get-attachment.aspxThe young recruit stood at attention as his drill sergeant outlined his activities for the next several days.  He and his fellow recruits’ first order of business was to learn to make their beds.  Not “just” make their beds but make their beds to very specific instructions.  This exercise was followed by a series of other activities that could only be classified as ‘daily living activities’-  care of clothes, maintaining an organized foot locker, how to dress appropriately, how to stand upright and the list goes on.  The officer in charge indicated that each day would begin with an inspection to be sure each of the new recruits maintained their living quarters and their personal image in a responsible manner.  Everything has a place and everything is in its place was the prevailing philosophy.

This past spring Navy Admiral William McCraven (Commander of Navy Seals)  gave the commencement address at the University of Texas and his first comment to the graduates was “if you want to change the world start each day by making your bed. It should be the first task of the day, because it encourages you to do another task—little things matter.”  If you can’t do the little things right you will never be able to do big things right.

Both of the above illustrations have their roots in neuroscience and brain function. The brain begins at birth the process of organizing the stimuli it receives and catalogs them neurologically for reference. With the passing of time the brain takes this stimuli and creates a series of behaviors that are almost automatic. It is noteworthy, for those of us who are referred to as “seniors,” one of the first things we observe in the aging process is our auto-pilot begins to not function as well as it once did.  Now take this same thought and apply to the person, child or adult, who never programs the brain for those activities but basically lives in chaos. The brain does not have a reference point and the thought process evolves into random thoughts.  A  classic example is the parent who at the end of the day picks up all the toys distributed by their child throughout the day, in essence depriving the child the opportunity to establish a platform of cause-and -effect.   Equally concerning is  the kindergarten teacher who spends the afterschool period replacing all the books, toys, etc. the children have used during the day–what message is she teaching.  What about the teenager who has no organizational structure in his/her life, and the adult or parent makes the comment, “he has to ‘find’ himself and learn to be responsible–who is the adult or the parent in this scenario.   A much larger example can be found in the household without any type of order and is basically a place of chaos.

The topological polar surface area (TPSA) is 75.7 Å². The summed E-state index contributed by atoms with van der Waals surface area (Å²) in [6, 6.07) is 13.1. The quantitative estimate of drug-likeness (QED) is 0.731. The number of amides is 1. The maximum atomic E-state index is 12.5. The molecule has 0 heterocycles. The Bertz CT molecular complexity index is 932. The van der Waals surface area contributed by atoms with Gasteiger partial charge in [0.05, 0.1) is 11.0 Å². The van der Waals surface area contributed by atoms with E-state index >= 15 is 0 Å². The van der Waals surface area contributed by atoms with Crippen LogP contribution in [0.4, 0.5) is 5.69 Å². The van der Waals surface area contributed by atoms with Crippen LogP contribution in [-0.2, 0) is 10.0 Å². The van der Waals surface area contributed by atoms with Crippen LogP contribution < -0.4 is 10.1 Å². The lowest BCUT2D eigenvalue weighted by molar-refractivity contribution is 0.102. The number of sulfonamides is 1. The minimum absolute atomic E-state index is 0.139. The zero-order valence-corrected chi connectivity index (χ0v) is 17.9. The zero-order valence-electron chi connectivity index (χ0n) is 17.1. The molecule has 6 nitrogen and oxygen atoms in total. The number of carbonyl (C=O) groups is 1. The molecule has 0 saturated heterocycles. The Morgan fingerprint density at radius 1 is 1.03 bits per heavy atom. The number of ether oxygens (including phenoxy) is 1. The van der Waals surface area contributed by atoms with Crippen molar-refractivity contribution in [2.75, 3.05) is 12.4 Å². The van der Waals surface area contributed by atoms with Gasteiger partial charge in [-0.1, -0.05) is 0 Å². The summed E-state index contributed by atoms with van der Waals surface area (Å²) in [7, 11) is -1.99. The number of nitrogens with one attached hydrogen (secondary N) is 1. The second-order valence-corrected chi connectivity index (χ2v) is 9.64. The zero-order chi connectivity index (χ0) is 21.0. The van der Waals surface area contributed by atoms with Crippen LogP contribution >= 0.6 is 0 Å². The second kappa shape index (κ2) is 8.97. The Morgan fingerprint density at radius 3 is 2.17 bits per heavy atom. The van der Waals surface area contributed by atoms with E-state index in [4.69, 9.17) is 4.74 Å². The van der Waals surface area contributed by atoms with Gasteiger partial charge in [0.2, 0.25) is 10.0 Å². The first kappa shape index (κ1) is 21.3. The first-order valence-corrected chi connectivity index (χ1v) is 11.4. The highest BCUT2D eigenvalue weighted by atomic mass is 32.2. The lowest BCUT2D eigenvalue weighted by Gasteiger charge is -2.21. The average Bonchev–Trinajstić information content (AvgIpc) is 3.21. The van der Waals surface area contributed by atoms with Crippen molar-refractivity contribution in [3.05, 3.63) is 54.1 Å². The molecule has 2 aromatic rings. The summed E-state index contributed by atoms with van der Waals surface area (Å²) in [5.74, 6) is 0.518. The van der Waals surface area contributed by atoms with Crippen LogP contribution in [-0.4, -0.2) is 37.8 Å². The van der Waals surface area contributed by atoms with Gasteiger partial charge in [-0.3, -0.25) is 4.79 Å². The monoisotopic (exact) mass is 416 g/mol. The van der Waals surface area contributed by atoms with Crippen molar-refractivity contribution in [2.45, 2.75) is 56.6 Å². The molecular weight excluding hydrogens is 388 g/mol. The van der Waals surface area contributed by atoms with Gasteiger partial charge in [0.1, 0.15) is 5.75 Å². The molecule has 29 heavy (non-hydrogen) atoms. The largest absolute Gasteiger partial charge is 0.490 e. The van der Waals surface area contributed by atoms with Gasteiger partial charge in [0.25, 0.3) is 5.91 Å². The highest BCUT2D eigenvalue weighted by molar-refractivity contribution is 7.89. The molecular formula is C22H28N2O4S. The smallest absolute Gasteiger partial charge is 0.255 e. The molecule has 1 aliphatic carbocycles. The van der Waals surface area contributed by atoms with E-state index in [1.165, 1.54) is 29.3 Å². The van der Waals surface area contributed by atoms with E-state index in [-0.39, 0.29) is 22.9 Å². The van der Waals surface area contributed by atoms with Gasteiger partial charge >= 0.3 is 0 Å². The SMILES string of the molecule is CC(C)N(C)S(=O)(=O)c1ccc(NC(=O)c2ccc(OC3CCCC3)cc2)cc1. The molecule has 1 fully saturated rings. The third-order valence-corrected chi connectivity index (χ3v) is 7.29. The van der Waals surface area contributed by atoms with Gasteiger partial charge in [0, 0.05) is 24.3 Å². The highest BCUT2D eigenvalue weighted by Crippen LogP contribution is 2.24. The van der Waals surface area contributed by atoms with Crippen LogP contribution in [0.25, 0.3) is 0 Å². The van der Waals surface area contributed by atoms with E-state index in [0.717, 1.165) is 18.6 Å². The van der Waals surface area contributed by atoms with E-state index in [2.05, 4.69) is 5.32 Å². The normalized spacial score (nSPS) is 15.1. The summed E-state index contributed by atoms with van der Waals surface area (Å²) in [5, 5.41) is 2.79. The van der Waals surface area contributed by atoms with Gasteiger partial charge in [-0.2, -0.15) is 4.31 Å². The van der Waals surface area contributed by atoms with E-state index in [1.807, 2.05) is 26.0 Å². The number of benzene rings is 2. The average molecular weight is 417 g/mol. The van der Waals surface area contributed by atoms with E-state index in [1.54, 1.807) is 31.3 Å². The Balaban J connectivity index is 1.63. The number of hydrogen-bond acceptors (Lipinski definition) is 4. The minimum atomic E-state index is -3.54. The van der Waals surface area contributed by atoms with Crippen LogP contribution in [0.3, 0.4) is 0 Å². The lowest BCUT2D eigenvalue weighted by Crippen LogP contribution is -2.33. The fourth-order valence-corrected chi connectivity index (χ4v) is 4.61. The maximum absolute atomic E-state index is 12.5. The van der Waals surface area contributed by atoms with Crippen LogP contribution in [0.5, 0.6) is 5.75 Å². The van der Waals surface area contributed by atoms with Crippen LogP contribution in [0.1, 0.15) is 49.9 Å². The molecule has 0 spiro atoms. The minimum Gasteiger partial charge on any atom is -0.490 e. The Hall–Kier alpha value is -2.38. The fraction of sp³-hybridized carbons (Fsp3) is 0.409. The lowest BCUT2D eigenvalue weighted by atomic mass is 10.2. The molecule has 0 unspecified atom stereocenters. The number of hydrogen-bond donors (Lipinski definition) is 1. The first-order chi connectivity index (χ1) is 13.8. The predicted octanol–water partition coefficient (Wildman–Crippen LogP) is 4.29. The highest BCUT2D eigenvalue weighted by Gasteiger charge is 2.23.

The aforementioned activities were illustrated beautifully in the recent movie ‘Intern’ starring Robert Dinero.  The movie depicted a thriving business made of employees in the 20-30 age range.  The workplace was chaotic and production was slipping.  Dinero had been hired as a result of a program reaching out to senior citizens.  He, Dinero, was a firm believer in maintaining organization and procedures in a kind and gentle manner.  He was what we called today ‘old school.’  It was only through his gentle  leading and example of bringing order out of chaos the company was saved.

It is important to you the reader you do not interpret the illustrations as being a “control freak”,  quite the opposite. As strange as it may sound the order we are discussing is developing neural passageways that become a platform from which you live.

“All our life, so far as it has definite form, is but a mass of habits,” William James wrote in 1892.  Most of the choices we make each day may feel like the products of well-considered decision making or the lack thereof, but they are not . They’re habits.” Have you stopped to consider the tremendous power habits—good and bad, large and small—have on your character, your life, your relationships, your health and your future?

It is generally agreed in the world of conditional learning that it takes between 15 to 20 days to break a habit and form a new habit.  Let me encourage you to remove the chaos from your daily life and let it begin with your personal living space.  Whether you take the ‘make your bed’ phrase literally or as a metaphor either way you will have to sleep in it.